Force sensing resistor (FSR) [34] is used to measure the pressure. It is a light weighted, minimal sized and sensitive resistance-based sensor. The pressure sensors were deployed in the cushion as shown in Fig. 2(a). Inside the real cushion there is a circuit board, with the deployment of both pressure sensors and IMU sensor. The circuit board has the size of 40 cm×40 cm, that was split into 5×5 square sensing zones. The central point is assumed as origin point O and the location of each pressure sensor is defined with distance to the origin point.
Activity data from a 3-axis accelerometer and a 3-axis gyroscope data was monitored by a MPU9250 [35] chip placed on the back of the base board, as shown in Fig. 2(b).
Fig. 2(c) shows the top side of the circuit board with its six pressure sensors, and the signal processing module, Bluetooth module, vibration motor and power supply unit were placed on the left top side. Fig. 2(d) shows the bottom side of the circuit board, the IMU was placed on the center of the board.
Of course, during experiments, the device has been embedded under the foam filling of the cushion so to make the users more comfortable. At the time $t$, we can obtain raw data from the accelerometer, gyroscope and pressure sensors as shown in Equation (1), $a_x,a_y$ are the output data of the accelerometer, $ω_x,ω_y$ are the output data of the gyroscope, $f_1,f_2,f_3,f_4,f_5,f_6$ are the output data of each pressure sensor as shown in Fig. 2.

$R(t)={a_x,a_y,ω_x,ω_y,f_1,f_2,f_3,f_4,f_5,f_6}$(1)

All the data were collected and processed by the Arduino board, with a sampling frequency of 50Hz. It is worth noting that in a former study [36], it was shown that human’s posture and activity can be typically captured with sensor sampling below 18Hz. So, our hardware could definitely get the accuracy of the users’ minor movement of activities.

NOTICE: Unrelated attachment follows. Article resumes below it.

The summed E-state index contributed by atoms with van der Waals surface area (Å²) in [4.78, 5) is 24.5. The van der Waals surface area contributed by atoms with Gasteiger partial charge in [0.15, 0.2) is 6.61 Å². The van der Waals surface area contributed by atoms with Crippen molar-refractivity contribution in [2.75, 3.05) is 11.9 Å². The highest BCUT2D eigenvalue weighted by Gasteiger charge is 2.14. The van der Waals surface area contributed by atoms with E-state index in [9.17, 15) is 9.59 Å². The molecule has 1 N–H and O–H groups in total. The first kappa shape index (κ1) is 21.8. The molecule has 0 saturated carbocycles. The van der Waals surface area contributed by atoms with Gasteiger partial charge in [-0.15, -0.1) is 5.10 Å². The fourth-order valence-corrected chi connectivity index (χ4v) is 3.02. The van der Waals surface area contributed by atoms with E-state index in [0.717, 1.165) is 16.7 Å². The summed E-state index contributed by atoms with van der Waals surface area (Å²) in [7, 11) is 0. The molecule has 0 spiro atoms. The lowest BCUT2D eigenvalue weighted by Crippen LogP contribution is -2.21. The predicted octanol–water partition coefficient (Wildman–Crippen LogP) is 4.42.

Feature Extraction
We extract the features from IMU and pressure sensors. In our former research [6], we found that the data on sagittal axis can better capture the activity performed by sedentary users. So we only need to calculate the resultant value of accelerometer and gyroscope data in horizontal (or transverse) plane denoted by $a_{xy}$ and $ω_{xy}$. These parameters were calculated as shown in Equation (2).

$ \begin{cases} a_{xy}=\sqrt{a_x^2+a_y^2} \cr ω_{xy}=\sqrt{ω_x^2+ω_y^2} \end{cases} $(2)

In addition, we can obtain the center-of-pressure (CoP) with the pressure sensors in the horizontal plane. The distance between each pressure sensor and the center of the board is expressed as $x_i$ and $y_i$, as the CoP can be calculated with Equation (3).

$(CoP_x, CoP_y =(\frac{\sum_{i=1}^6 f_i*x_i}{\sum_{i=1}^6 f_i},\frac{\sum_{i=1}^6 f_i*y_i }{\sum_{i=1}^6 f_i})$(3)

The resultant value is calculated as in Equation (4).

$c_{xy}=\sqrt{CoP_x^2+CoP_y^2}$(4)

We use approximate entropy ($ApEn$) to process the data for feature extraction. $ApEn$ was first proposed by Pincus [37] and it is widely used to evaluate the complexity of the data. It is often applied to both short- and long-term data recordings, for example it was used to evaluate the regularity and unpredictability of fluctuations over time-series data. As to a chosen data segment, $ApEn$ determines the similarity probability of the next set of segments of the same duration; the higher the probability the smaller the $ApEn$ value, indicating less complexity of the data. A time series containing many repetitive patterns has a relatively small $ApEn$; a less predictable (i.e., more complex) process has a higher $ApEn$. This is a great advantage that involves a number of applications, such as fatigue detection and activity level assessment, as this rank index is increased as time accumulates. So the features to detect the activity levels is calculated as $ApEn-a_{xy}, ApEn-ω_{xy}$, and $ApEn-c_{xy}$.